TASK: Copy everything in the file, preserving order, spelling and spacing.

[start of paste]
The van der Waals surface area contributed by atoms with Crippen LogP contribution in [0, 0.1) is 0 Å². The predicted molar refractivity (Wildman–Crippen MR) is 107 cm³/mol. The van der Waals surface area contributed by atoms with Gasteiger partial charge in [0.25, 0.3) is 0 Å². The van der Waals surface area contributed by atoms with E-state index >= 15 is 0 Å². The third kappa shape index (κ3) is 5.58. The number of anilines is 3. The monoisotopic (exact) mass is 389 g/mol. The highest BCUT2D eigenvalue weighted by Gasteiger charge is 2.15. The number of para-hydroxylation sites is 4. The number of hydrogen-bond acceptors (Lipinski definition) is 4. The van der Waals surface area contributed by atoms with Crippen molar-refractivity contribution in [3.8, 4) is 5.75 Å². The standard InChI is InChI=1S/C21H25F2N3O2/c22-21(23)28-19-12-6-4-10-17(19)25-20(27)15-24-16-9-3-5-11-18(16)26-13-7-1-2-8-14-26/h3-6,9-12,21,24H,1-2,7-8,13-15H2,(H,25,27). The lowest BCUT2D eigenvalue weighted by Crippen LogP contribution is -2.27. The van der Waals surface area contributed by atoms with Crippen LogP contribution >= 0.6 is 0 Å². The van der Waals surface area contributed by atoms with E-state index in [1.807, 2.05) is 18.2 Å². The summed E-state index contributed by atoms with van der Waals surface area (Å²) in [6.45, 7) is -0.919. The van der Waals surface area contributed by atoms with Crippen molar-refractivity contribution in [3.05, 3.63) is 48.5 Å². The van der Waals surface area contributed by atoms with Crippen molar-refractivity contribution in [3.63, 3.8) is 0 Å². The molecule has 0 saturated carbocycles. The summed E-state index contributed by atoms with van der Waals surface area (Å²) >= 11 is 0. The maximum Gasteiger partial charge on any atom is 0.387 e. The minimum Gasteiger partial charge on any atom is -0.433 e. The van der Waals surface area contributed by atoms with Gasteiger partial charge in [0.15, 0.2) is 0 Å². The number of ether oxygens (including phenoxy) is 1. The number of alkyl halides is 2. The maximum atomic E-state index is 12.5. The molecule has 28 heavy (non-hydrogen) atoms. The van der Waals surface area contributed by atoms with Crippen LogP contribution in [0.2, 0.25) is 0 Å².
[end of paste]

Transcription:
The van der Waals surface area contributed by atoms with Crippen LogP contribution in [0, 0.1) is 0 Å². The predicted molar refractivity (Wildman–Crippen MR) is 107 cm³/mol. The van der Waals surface area contributed by atoms with Gasteiger partial charge in [0.25, 0.3) is 0 Å². The van der Waals surface area contributed by atoms with E-state index >= 15 is 0 Å². The third kappa shape index (κ3) is 5.58. The number of anilines is 3. The monoisotopic (exact) mass is 389 g/mol. The highest BCUT2D eigenvalue weighted by Gasteiger charge is 2.15. The number of para-hydroxylation sites is 4. The number of hydrogen-bond acceptors (Lipinski definition) is 4. The van der Waals surface area contributed by atoms with Crippen molar-refractivity contribution in [3.8, 4) is 5.75 Å². The standard InChI is InChI=1S/C21H25F2N3O2/c22-21(23)28-19-12-6-4-10-17(19)25-20(27)15-24-16-9-3-5-11-18(16)26-13-7-1-2-8-14-26/h3-6,9-12,21,24H,1-2,7-8,13-15H2,(H,25,27). The lowest BCUT2D eigenvalue weighted by Crippen LogP contribution is -2.27. The van der Waals surface area contributed by atoms with Crippen LogP contribution >= 0.6 is 0 Å². The van der Waals surface area contributed by atoms with E-state index in [1.807, 2.05) is 18.2 Å². The summed E-state index contributed by atoms with van der Waals surface area (Å²) in [6.45, 7) is -0.919. The van der Waals surface area contributed by atoms with Crippen molar-refractivity contribution in [3.05, 3.63) is 48.5 Å². The van der Waals surface area contributed by atoms with Crippen molar-refractivity contribution in [3.63, 3.8) is 0 Å². The molecule has 0 saturated carbocycles. The summed E-state index contributed by atoms with van der Waals surface area (Å²) >= 11 is 0. The maximum Gasteiger partial charge on any atom is 0.387 e. The minimum Gasteiger partial charge on any atom is -0.433 e. The van der Waals surface area contributed by atoms with Gasteiger partial charge in [0.15, 0.2) is 0 Å². The number of ether oxygens (including phenoxy) is 1. The number of alkyl halides is 2. The maximum atomic E-state index is 12.5. The molecule has 28 heavy (non-hydrogen) atoms. The van der Waals surface area contributed by atoms with Crippen LogP contribution in [0.2, 0.25) is 0 Å².